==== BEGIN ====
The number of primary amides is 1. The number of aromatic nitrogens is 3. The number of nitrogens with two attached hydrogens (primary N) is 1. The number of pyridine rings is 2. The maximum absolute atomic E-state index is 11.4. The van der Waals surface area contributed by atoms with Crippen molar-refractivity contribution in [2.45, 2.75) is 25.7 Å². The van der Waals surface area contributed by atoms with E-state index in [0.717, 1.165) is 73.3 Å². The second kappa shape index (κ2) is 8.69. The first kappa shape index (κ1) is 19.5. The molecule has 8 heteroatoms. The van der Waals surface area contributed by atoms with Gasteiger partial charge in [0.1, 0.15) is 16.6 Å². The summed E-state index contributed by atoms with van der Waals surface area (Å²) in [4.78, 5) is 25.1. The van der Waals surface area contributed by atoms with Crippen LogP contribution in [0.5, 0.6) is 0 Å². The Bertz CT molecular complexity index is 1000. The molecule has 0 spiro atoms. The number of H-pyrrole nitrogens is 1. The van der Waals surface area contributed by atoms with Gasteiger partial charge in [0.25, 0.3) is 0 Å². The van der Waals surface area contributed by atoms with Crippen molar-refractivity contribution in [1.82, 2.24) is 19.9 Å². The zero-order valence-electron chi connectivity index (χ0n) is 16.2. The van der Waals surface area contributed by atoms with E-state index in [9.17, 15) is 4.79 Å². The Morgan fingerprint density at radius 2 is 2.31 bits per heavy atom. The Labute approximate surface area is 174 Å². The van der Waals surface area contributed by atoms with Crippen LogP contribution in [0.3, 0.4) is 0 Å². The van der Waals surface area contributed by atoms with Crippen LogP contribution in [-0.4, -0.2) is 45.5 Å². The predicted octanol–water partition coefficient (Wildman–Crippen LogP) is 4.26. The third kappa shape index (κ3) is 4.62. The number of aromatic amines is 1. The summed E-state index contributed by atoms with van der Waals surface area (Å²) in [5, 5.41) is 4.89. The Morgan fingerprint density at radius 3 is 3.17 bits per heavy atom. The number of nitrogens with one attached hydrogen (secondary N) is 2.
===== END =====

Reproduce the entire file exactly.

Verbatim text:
The number of primary amides is 1. The number of aromatic nitrogens is 3. The number of nitrogens with two attached hydrogens (primary N) is 1. The number of pyridine rings is 2. The maximum absolute atomic E-state index is 11.4. The van der Waals surface area contributed by atoms with Crippen molar-refractivity contribution in [2.45, 2.75) is 25.7 Å². The van der Waals surface area contributed by atoms with E-state index in [0.717, 1.165) is 73.3 Å². The second kappa shape index (κ2) is 8.69. The first kappa shape index (κ1) is 19.5. The molecule has 8 heteroatoms. The van der Waals surface area contributed by atoms with Gasteiger partial charge in [0.1, 0.15) is 16.6 Å². The summed E-state index contributed by atoms with van der Waals surface area (Å²) in [4.78, 5) is 25.1. The van der Waals surface area contributed by atoms with Crippen LogP contribution in [0.5, 0.6) is 0 Å². The Bertz CT molecular complexity index is 1000. The molecule has 0 spiro atoms. The number of H-pyrrole nitrogens is 1. The van der Waals surface area contributed by atoms with Gasteiger partial charge in [0.25, 0.3) is 0 Å². The van der Waals surface area contributed by atoms with Crippen molar-refractivity contribution in [1.82, 2.24) is 19.9 Å². The zero-order valence-electron chi connectivity index (χ0n) is 16.2. The van der Waals surface area contributed by atoms with E-state index in [9.17, 15) is 4.79 Å². The Morgan fingerprint density at radius 2 is 2.31 bits per heavy atom. The Labute approximate surface area is 174 Å². The van der Waals surface area contributed by atoms with Crippen LogP contribution in [0.3, 0.4) is 0 Å². The van der Waals surface area contributed by atoms with Crippen LogP contribution in [-0.4, -0.2) is 45.5 Å². The predicted octanol–water partition coefficient (Wildman–Crippen LogP) is 4.26. The third kappa shape index (κ3) is 4.62. The number of aromatic amines is 1. The summed E-state index contributed by atoms with van der Waals surface area (Å²) in [5, 5.41) is 4.89. The Morgan fingerprint density at radius 3 is 3.17 bits per heavy atom. The number of nitrogens with one attached hydrogen (secondary N) is 2.